'This system is doomed': Doctors, nurses sound off in NBC News coronavirus survey

A hospital nurse in Michigan says she and her colleagues have discussed bringing in bleach to make their own disinfectant wipes. A pregnant nurse in Ohio says she has no choice but to tend to critically ill patients without a specialized N95 mask. And a health care worker in Georgia has resorted to scouring local hardware stores in an effort to secure the protective masks.

These are just some of the stories told to NBC News by more than 250 health care providers on the front lines of the coronavirus pandemic, including many who work in major hospitals.

The accounts were solicited through an NBC News survey, pushed out on social media, about access to personal protective equipment (PPE), a broad term for the gear, such as masks, glasses, gowns and respirators, donned by health care workers to protect against the transmission of germs.

Nearly all who responded said there were shortages of PPE in the hospitals, outpatient clinics and offices where they worked.

Many reported being forced to ration or reuse supplies, including surgical and N95 masks, for fear of running out. Many also said they were facing shortages of basic sanitary supplies, including hand sanitizer and disinfectant wipes.
The survey responses reveal the scope of the shortages, as many medical professionals pleaded for the government to step up delivery of supplies.

“We have no proper PPE,” wrote one survey respondent, who works in a hospital in New York City. “We are being told to come to work even if you had a COVID exposure...This system is doomed for failure without immediate help from the military. We need PPE, vents, staffing, more hospital beds, more tests.”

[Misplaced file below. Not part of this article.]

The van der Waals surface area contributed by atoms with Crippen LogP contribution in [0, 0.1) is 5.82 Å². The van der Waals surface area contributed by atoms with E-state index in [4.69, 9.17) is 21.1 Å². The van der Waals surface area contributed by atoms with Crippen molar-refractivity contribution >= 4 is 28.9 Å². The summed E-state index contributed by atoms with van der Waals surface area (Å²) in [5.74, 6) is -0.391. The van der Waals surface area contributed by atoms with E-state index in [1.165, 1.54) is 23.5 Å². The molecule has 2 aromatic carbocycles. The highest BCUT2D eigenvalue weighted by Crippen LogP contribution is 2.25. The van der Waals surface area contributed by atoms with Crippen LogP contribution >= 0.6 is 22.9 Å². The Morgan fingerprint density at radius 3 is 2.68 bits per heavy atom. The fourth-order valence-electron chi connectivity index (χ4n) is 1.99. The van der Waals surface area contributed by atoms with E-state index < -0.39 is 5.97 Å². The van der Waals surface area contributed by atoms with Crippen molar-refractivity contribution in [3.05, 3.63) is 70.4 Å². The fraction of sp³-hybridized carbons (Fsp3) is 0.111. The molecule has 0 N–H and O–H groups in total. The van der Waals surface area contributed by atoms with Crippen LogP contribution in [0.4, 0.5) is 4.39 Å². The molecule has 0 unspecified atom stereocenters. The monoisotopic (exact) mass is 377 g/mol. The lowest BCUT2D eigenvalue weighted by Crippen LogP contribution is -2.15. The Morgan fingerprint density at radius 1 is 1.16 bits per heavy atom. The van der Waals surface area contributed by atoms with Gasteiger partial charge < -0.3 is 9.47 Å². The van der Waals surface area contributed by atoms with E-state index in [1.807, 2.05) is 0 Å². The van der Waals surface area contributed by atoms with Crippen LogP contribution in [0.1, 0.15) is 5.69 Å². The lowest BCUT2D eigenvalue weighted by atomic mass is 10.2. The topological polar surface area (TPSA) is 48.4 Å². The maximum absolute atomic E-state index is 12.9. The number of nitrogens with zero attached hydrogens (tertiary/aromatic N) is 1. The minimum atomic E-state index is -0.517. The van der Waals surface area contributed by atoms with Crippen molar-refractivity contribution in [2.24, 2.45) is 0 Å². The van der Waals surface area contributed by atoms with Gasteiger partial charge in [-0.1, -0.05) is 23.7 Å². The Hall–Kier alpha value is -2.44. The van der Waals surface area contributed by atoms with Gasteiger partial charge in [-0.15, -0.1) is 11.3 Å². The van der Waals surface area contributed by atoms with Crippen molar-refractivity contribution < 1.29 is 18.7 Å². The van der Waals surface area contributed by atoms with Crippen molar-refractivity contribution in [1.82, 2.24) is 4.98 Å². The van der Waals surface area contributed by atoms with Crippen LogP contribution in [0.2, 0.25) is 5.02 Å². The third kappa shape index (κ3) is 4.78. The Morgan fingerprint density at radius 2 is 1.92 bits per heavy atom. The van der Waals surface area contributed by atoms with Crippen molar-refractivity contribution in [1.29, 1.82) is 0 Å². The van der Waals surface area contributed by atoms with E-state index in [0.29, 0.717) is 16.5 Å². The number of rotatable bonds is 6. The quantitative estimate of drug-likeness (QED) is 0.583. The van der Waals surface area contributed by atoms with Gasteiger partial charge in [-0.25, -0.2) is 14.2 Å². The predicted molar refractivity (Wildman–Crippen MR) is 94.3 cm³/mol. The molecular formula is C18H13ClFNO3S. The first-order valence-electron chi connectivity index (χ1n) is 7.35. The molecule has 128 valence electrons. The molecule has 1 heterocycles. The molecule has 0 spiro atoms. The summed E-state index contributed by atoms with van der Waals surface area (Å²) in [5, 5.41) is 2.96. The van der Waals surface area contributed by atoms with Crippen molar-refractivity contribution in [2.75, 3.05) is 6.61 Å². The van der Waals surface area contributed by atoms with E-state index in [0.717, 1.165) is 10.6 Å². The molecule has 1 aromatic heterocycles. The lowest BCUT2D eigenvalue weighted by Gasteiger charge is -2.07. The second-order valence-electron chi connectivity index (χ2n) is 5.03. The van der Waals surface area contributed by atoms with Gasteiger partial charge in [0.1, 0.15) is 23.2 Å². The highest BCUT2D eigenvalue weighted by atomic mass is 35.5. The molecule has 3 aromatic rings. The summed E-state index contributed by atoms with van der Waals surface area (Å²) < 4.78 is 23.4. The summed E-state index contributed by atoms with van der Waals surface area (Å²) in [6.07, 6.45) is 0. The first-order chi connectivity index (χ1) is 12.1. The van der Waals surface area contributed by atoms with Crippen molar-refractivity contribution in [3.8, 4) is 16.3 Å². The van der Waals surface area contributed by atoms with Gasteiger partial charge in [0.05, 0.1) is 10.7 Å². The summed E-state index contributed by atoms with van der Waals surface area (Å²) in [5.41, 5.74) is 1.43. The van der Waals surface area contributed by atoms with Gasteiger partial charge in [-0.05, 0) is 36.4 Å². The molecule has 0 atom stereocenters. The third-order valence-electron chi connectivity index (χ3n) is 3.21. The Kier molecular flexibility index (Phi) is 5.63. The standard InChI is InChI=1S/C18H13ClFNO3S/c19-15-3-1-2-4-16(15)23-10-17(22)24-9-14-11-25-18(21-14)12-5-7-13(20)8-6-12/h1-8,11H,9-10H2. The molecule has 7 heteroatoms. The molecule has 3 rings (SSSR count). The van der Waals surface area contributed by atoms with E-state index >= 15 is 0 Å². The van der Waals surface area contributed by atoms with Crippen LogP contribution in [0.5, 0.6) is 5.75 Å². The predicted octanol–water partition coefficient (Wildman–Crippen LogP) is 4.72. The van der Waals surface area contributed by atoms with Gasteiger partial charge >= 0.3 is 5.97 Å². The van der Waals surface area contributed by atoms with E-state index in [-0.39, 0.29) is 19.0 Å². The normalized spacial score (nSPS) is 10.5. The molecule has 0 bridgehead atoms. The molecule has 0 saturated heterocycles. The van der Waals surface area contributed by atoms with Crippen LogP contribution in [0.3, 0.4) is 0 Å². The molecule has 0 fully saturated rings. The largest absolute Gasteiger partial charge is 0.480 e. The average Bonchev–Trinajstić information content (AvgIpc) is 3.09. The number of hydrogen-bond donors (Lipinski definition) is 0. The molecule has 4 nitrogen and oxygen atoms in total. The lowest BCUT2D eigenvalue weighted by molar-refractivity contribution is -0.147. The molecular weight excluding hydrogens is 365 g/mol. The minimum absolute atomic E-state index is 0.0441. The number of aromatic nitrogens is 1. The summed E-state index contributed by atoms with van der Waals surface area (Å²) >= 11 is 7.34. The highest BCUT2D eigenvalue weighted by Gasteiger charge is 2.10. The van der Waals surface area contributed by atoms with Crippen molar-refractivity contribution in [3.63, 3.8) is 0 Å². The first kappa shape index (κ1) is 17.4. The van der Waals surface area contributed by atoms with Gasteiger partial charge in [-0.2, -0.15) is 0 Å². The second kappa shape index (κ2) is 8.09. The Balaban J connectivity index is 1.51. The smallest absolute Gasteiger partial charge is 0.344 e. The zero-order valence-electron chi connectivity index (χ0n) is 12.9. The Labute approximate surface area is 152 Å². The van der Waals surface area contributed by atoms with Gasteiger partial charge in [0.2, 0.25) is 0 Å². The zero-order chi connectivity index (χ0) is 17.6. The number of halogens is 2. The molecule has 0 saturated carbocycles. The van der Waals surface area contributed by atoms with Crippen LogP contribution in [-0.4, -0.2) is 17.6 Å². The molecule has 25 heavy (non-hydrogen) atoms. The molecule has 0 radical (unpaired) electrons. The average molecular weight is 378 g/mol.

In the meantime, health care systems and staff are being forced to improvise.

One doctor, who works at a rural health clinic in Virginia, said that clinics are increasingly being asked to fill the gap and send their PPE supplies to hospitals, where the need is greater.

But that, of course, leaves clinics — and the patients they serve — exposed.

“There simply isn’t enough stock,” said the doctor, who spoke on the condition of anonymity. “We have no N-95s or gowns. We have limited surgical masks.”

“This is a nationwide problem, even on the private side,” he added. “No clinic in this country, or hospital for that matter, is going to have enough equipment.”

Dr. Nivedita Lakhera, a doctor in San Jose, California, said her hospital is working hard to get N95 masks for all doctors but they are in short supply. She shared messages with NBC News from doctors she knows who are worried about their own mortality.

“The doctors are talking about making living wills and what will happen when we are faced with this,” she said. “All of us are wondering which one of us will die.”

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